One tiny step,
one little slip, to fall, to fail,
flailing, fragile, frail frame,
a shattered sense, a souvenir
of shattered bone.
(This poem was published in my book, "Memory is that raccoon")A broken jar
to store the body of loss,
the coffee laced with sugar and shock,
the wrenched wild wings,
dried blood tears of sunsets past,
to leak the waning fading blue,
to hold what’s left of you.
What Has Passed
What has ended my desire
to do when I’m too weak, to be what I am not?
Ritual is writing through the pain.
I know that I don’t know to stop until my body shatters.
The instruments of self-deception disappear
as sun-kissed skin slips into velvet darkened dress.
There is space, there is an honest sweetness in the bitter.
(This poem was published on Medusa's Kitchen, and was inspired by my hand therapist who told me I am not my x-rays)
I am not
My frame is not
that carried me
through simpler times
of younger years.
Close your eyes
and you can see
my bright red
down a summer
dusty road past
signs you now find
in an antique store.
What will age
take, which parts of me?
My bones? My breath?
Will sight and sound
dim to dark?
Will scattered thoughts
pack up their bags
and leave my mind
an empty nest?
If cancer, stroke
knock on my door,
will I invite them in
and offer them a beer?
Bio: Nolcha has written all her life, starting with poop and crayons on the walls. Her poems have been published in Lothlorien Poetry Journal, Alien Buddha Zine, Medusa’s Kitchen, and others. Her three chapbooks are available on Amazon. Nominee for 2023 Best of The Net. Interviewer/book reviewer. Faker of fake news.
Bio: Nolcha has written all her life, starting with poop and crayons on the walls. Her poems have been published in Lothlorien Poetry Journal, Alien Buddha Zine, Medusa’s Kitchen, and others. Her chapbooks, “My Father’s Ghost Hates Cats” and “The Big Unda” are available on Amazon. Nominee for 2023 Best of the Net. Editor for Kiss My Poetry.
Q1: When did you start writing and whom influenced you must now and currently?
Nolcha: I started writing as soon as I could support myself in my crib. Poop on the walls was my favorite medium, although I did eventually move to crayons. I also tried to write on my face with my mother’s red lipstick when I was a toddler, although I mostly missed and painted my blond hair red instead.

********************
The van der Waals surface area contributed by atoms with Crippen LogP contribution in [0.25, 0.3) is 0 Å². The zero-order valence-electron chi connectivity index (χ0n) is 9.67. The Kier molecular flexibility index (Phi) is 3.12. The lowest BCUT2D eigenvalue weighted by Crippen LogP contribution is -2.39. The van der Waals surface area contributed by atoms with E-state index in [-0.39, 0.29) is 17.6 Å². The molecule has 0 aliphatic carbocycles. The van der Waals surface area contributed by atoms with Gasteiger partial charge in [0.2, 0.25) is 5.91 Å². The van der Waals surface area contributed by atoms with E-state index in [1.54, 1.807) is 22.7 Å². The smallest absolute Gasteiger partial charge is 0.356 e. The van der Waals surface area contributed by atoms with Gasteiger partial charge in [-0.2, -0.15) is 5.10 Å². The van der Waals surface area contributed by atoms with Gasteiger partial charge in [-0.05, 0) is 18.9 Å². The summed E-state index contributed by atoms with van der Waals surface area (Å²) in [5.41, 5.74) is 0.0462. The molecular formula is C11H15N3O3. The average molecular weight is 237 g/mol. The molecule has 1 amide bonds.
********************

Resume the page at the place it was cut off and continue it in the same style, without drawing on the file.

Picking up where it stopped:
My biggest influence, really my biggest cheerleader, is my mother. She encouraged me to write all my life. I still send my draft poems to her, because I know she will always be honest about what I can improve.
I’ve also been influenced by my father’s sense of humor, which I (unfortunately) inherited. That sense of humor was further corrupted by reading a big storage box of my aunt’s collection of Mad Magazines from the 60s (I believe), as well as a love of National Lampoon and Harvard Lampoon magazines, Charles Addams comics, Tom Lehrer’s songs, and Monty Python. Oh, and really bad disaster movies.
Q2: Any pivotal moment when you knew you wanted to be a writer?
Nolcha: I was always a writer, but I never admitted it was what I wanted to do until I fell into my first technical writing job. Getting paid made it ok. I was a technical writer for over 20 years, which was a mystery to most people who had no idea what that was about.
Q3: Who has helped you most with writing and career?
Nolcha: Technical writing actually honed my skills as a poet and accidental interviewer. I learned to use short phrases and simple words, to tighten up meaning, because my audience was typical developers and other nerds with English as a second language.
I was also helped immensely by the wall of books in the hallway of the home I grew up in, which included classics, science fiction, and fantasy, and I read every one of those books. Some of them several times.
Q4: Where did you grow up and how did that influence you? Have any travels influenced your work?
Nolcha: I was born in North Carolina, where my father was in the Marines. My parents hated the place so much, as soon as my father’s stint was up, they drove in front of a hurricane to get out of the state. It was probably the only time in their marriage that they weren’t late. And yes, that became a poem.
I grew up in the San Fernando Valley (a suburb of Los Angeles< and if you’ve never been there, you’re not missing a thing). I had a very boring childhood, and I credit that with baking my brain creatively, since my imagination was the best thing going in the neighborhood.